Find the answers to questions that pique your curiosity in our series “The Short Answer.” Behavioral psychologist Cynthia Johnson, PhD, explains how to know if your child has autism.
When patients and families accept the diagnosis, they may embrace it as the “new normal” and focus on taking control.
Find the truth about questions that pique your curiosity in our series, “The Short Answer.” Preventive cardiologist Haitham Ahmed, MD, MPH, answers this one about cardiovascular disease.
Most people with MS are able to manage their symptoms and live a normal life, but early detection is key to getting the disease under control.
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There is no known cure for autism. But recent research might make parents wonder if it ever goes away — either through therapy or through a child simply growing older.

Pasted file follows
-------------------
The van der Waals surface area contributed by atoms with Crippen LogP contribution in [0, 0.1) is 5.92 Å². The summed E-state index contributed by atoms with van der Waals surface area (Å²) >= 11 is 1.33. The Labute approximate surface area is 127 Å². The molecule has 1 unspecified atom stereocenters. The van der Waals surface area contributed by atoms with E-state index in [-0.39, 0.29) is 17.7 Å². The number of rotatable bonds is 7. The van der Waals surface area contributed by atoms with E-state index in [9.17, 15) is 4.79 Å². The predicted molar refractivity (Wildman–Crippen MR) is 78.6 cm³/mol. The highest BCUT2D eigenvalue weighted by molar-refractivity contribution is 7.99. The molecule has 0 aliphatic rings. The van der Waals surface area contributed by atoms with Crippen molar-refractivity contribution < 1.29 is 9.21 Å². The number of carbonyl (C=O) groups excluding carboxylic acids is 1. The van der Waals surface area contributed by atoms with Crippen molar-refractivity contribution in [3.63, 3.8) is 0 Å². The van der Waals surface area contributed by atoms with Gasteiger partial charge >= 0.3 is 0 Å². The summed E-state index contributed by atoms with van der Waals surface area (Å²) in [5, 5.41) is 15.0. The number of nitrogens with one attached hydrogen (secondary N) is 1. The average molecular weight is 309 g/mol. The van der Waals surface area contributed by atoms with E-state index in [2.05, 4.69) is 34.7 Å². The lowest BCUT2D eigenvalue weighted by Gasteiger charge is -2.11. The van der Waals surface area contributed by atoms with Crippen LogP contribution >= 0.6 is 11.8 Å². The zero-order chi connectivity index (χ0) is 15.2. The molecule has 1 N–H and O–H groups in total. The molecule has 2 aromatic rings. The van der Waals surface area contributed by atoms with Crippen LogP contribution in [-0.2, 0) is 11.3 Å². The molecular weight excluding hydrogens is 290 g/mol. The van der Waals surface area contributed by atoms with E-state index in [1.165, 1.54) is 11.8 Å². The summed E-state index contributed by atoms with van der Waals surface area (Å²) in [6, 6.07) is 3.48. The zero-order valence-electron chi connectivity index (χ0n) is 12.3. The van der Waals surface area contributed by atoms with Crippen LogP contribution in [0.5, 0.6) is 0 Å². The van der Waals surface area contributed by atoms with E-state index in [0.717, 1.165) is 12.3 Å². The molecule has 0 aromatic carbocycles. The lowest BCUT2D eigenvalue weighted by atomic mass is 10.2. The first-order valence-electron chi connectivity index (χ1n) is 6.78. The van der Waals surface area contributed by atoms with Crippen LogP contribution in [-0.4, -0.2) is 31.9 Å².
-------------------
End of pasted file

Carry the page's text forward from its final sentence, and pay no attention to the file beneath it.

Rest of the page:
When Thomas Frazier, PhD, works with parents of children with autism, he knows what they’re experiencing firsthand. And he has plenty of empathy and advice to offer.
Can the length of a man’s fingers affect his lifetime risk of prostate cancer? Find out what the science says.
Finding the right fit in the patient-doctor relationship can improve your health both now and in the long term. Start by looking for these characteristics.
When it comes to breast cancer risk, you’ve probably heard about family history and genetics. But have you heard about breast density?
If you have shortness of breath or frequent lung infections, it might not be simple to get a diagnosis. But getting the right treatment depends on it.